Mandella’s last spring

As the embattled community garden enters its final growing season, some refuse to give up the fight

Chris Ruch just planted a garden in Mandella for the first and maybe the last time.

Chris Ruch just planted a garden in Mandella for the first and maybe the last time.

Photo by Larry Dalton

Take a look! If you’d like to see more community gardens in Sacramento, be sure to look for the Sacramento Urban Agriculture Coalition booth at Sac State’s Earth Day festivities this weekend.

Walk through the gate at the Mandella Community Garden and the first thing you’ll notice is the sweet smell of orange blossoms. That sweetness can only mean one thing: it’s spring, the beginning of what’s likely to be the final growing season for many Mandella gardeners.

For one hopeful gardener, it could be his only season, although that isn’t something he’s willing to concede.

Amid the yellow calendulas, fragrant rosemary and a riot of scrambling vegetables sits Chris Ruch’s labor of love. As he surveys his hard work, his thoughts are bittersweet—just as his plot is coming to life, most people would say the garden is doomed.

Call it denial or hope, but he isn’t fazed. For Ruch, the best way to keep the garden alive is to commit himself to this land, whatever its fate, a fate that he says is about so much more than just a bunch of gardeners who want to grow flowers and vegetables.

Planting the seed
For Ruch—a 24-year-old substitute teacher for Sacramento City Unified School District—an average day at the garden is rich with experiences. He chats about lima beans with a Damascus native, grows food for the homeless, learns about composting and whether the use of garlic and onions will help keep his garden pest-free.

It’s a wild place in the middle of concrete where people readily share anything from seeds to ideas, where children are safe to run free and people can congregate without having to spend money. He sees it as a model for what a community can be.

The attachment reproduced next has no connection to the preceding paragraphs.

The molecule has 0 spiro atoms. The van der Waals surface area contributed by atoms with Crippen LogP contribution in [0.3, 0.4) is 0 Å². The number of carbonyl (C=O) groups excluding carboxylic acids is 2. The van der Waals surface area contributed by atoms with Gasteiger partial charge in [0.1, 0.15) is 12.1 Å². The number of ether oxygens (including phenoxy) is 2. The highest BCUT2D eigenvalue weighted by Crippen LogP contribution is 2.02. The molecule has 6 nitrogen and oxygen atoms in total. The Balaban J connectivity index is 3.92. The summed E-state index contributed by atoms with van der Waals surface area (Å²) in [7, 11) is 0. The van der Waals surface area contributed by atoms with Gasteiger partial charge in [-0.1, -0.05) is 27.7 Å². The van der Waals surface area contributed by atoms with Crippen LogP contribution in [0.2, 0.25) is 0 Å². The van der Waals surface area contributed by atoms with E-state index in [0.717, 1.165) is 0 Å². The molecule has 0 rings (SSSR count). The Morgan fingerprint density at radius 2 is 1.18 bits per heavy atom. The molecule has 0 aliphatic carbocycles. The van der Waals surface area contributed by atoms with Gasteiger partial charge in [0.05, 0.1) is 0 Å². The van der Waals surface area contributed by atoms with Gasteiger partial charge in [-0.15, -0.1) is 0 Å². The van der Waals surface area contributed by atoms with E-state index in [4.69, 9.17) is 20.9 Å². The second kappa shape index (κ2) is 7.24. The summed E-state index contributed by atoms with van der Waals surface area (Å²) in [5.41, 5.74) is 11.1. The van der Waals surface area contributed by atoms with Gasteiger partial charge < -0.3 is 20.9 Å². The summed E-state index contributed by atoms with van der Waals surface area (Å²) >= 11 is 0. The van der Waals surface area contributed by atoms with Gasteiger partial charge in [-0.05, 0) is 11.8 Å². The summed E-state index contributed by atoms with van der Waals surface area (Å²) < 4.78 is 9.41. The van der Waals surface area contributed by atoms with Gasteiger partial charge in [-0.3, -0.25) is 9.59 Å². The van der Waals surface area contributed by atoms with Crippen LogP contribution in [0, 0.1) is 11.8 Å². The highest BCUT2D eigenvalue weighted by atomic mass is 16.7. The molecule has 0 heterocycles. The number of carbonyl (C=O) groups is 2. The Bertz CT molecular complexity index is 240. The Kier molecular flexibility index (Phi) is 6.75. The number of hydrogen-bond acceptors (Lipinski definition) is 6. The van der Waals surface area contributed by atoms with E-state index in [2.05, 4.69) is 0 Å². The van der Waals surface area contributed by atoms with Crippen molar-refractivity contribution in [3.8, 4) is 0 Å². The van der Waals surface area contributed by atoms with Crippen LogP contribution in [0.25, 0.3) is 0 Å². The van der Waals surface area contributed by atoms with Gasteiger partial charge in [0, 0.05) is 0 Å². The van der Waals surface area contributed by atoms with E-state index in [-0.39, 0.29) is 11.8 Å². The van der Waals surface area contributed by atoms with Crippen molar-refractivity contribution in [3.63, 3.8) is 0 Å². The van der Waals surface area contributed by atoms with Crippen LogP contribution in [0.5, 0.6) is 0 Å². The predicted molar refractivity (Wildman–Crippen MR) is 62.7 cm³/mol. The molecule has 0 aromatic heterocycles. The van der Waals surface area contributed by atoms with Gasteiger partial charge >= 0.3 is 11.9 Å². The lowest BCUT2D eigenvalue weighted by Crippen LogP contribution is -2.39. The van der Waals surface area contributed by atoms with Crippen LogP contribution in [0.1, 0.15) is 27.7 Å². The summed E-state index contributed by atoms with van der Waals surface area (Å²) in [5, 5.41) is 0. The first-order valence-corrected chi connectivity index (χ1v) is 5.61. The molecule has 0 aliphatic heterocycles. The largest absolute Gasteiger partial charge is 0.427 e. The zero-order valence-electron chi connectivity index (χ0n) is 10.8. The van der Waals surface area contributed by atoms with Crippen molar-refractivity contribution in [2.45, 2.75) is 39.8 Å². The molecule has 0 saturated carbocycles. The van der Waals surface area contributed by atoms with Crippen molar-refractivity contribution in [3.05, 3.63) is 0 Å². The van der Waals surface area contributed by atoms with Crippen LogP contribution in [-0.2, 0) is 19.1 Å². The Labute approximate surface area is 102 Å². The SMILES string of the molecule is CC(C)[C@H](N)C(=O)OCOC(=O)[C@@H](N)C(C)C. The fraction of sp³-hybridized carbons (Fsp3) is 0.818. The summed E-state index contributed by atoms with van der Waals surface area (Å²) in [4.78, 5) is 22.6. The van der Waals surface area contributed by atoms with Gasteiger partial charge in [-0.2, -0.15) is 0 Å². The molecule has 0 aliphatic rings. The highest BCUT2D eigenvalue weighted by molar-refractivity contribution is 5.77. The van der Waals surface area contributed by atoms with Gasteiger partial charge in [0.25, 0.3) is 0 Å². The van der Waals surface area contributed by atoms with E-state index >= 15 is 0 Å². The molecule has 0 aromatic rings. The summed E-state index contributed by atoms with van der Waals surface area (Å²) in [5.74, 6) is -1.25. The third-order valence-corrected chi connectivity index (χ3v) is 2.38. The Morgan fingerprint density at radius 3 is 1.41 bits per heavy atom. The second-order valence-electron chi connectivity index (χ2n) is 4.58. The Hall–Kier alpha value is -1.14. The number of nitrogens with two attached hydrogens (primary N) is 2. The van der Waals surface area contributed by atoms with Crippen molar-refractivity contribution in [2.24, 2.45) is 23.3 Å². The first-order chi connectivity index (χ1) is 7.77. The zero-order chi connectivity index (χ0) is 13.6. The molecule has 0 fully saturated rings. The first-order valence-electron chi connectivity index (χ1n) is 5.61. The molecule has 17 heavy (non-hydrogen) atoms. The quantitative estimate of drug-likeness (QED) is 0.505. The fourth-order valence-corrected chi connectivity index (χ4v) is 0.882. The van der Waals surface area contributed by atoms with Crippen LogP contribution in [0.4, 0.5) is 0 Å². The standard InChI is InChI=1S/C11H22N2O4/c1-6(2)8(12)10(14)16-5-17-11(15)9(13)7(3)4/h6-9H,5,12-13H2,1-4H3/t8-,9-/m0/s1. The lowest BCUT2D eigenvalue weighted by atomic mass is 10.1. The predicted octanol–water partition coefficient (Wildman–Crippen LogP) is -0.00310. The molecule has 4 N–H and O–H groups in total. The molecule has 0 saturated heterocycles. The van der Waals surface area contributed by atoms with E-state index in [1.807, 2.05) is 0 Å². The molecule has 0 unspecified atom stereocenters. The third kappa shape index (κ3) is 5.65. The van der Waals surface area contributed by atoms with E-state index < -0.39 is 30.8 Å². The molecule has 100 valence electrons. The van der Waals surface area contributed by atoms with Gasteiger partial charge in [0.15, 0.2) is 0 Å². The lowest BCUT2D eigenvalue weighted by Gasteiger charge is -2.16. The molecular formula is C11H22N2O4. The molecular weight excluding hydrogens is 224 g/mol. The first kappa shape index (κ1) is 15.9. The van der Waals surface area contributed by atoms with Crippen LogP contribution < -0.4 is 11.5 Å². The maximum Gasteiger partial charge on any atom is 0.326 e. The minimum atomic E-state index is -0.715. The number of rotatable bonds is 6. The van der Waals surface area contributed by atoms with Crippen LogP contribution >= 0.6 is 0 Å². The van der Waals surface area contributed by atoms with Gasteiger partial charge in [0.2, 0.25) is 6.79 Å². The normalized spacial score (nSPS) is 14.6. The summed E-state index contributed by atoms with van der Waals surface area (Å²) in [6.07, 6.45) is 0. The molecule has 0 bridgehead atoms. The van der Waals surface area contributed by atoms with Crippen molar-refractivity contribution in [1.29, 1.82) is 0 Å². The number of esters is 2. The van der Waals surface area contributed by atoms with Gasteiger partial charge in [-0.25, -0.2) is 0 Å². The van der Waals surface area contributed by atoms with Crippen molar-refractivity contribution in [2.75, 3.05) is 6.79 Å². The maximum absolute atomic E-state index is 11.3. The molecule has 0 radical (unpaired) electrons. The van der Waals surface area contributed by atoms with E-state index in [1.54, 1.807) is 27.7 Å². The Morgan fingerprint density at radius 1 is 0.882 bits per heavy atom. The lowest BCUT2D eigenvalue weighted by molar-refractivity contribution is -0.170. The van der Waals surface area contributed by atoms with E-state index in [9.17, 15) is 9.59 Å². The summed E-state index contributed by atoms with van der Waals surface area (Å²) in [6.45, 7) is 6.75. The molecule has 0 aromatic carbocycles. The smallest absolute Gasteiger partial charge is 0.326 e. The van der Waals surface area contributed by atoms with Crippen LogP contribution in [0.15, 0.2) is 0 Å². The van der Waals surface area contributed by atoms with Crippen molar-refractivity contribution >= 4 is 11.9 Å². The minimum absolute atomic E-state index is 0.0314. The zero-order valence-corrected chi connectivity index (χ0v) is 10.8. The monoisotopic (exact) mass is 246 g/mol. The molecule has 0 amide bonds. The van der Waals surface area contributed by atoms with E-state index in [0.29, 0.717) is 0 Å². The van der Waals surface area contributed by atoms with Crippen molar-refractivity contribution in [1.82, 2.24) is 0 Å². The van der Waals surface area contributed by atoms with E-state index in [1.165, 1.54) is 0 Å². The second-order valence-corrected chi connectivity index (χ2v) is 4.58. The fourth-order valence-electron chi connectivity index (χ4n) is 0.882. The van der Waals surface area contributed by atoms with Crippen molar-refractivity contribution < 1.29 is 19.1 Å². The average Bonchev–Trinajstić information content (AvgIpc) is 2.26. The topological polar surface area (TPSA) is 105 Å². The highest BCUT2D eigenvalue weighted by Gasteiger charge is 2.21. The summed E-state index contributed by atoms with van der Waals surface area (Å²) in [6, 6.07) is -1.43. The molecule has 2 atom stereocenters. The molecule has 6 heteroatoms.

“It’s the only place in Sacramento where I’ve seen a homeless person and a middle-class citizen smile at each other and say ‘hi,’ ” Ruch says. “I think it gives people a good feeling just to know it’s there, whether or not they garden.”

But 60 percent of the garden, including Ruch’s plot, is scheduled to be ripped up by next spring. In its place the Capital Area Development Authority (CADA) wants Portland developer Homer Williams to proceed with plans for the Freemont Mews Development, a mixed-use housing complex.

Beyond composting and lima beans, the garden also has given Ruch a load of real-life lessons in land use, urban politics and the priorities a city sets every time it decides what to allow on a piece of land.

Ruch is new to Sacramento and the Mandella Garden, not to mention the long-standing controversy surrounding the land. He moved to downtown Sacramento in January to enroll in a teaching credential program. Around that time, he was riding his bike home from work, when he spotted the garden.